Hajja Salesjana January-March 2020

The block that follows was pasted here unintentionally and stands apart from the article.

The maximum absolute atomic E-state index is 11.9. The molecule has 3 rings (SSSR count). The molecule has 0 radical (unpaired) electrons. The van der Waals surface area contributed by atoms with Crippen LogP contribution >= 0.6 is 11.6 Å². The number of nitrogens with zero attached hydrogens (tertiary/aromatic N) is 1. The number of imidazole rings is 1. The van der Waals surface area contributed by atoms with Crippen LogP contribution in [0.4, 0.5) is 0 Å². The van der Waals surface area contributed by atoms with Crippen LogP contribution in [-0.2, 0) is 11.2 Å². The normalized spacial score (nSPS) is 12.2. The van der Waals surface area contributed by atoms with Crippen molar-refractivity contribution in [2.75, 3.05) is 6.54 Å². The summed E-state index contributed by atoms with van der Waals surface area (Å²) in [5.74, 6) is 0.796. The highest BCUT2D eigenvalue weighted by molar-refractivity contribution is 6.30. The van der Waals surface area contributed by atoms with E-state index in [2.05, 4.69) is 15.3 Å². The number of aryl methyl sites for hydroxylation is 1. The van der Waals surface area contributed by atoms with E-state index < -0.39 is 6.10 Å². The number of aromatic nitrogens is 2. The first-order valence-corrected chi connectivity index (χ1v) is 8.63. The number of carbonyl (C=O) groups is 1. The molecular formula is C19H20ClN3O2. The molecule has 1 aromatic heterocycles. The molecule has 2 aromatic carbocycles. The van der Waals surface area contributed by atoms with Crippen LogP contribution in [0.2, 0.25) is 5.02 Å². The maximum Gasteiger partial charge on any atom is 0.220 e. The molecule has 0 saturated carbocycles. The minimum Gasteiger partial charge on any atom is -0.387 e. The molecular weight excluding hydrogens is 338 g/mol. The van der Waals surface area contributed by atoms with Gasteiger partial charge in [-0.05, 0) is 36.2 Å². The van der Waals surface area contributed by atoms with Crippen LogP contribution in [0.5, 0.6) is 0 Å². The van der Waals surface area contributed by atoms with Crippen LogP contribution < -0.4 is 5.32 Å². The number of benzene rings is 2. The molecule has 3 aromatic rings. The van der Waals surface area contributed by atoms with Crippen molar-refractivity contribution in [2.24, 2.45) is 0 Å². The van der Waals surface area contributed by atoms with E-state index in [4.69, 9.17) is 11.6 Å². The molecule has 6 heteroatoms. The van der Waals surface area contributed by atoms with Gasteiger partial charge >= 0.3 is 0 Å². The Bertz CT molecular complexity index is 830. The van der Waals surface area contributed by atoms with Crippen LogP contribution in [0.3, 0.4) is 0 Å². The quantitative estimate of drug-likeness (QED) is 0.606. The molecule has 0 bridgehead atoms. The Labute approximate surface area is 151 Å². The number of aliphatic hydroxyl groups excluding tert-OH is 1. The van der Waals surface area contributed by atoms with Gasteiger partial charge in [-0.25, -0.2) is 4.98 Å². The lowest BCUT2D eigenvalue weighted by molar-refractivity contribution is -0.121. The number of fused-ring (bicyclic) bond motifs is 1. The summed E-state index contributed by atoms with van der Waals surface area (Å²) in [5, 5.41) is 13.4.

25 H AJJA S ALESJANA assertive when we have been hurt by the other person. However, we can try to respond from a place of love and care, rather than anger and attack. Sometimes, it is necessary that we try and identify the feelings behind the other person’s behaviour. For instance, the other person might not have told us about something that happened at work so they do not worry us. Whilst this might not necessarily excuse the action, it certainly gives a different perspective to our assumption that the person is concealing things from us. Such understanding leads to an altered starting point to the conversation. It also facilitates a dialogue whereby both partners’ needs can be negotiated, rather than one’s needs ‘winning’ over the other. In fact, discussions need to be approached with a problem-solving attitude, rather than a competitive one. Avoid trying to prove a point. This distracts us from that which our partner is trying to say to us, and obviously leads us to respond from our own point of view, rather than seeking to understand both our and our partner’s reality. It is crucial to listen to our partner’s requests and ask for clarification on issues that are unclear. We need to give our partner the benefit of the doubt. Discuss expectations to avoid misunderstandings. Additionally, conversation with our partner needs to be productive, rather than an attempt at shutting them down or criticising them. Once both partners have calmed down sufficiently following an argument, it is worth having a brief recovery conversation. At this point, our focus needs to centre on collaboration, listening, building intimacy, and restoring safety and goodwill. At this point, it is crucial that we do not rekindle the dispute. Rather than focusing on weaknesses, we can spend our energy on fostering a deeper connection. It is worth making it a habit to engage in gestures of love and to demonstrate warmth and acceptance. Ideally, we need to look for, and express, gratitude in our words and actions. Unfortunately, not all conflict can be resolved. However, Gottman suggests that not all unsolvable issues within a relationship are deal breakers. In instances when a dispute cannot be solved, managing feelings is crucial. It is worth learning to express feelings when we are struggling. This includes asking the other person to hold us or to reassure us of their love. With practice, we do become better at repairing feelings following a conflict. We might want to express the fact that, despite feeling angry, we do not want to hurt the other person. Couples who discuss concerns in a timely and respectful way and adopt a ‘we’re in this together’ mindset have a better chance of creating a happy, long-lasting relationship. They develop resilience, and are likely to not let anger destroy the loving feelings and affection that brought them together in the first place. Photo:RyanFranco fromwww.unsplash.com Photo: Everton Vila on www.unsplash.com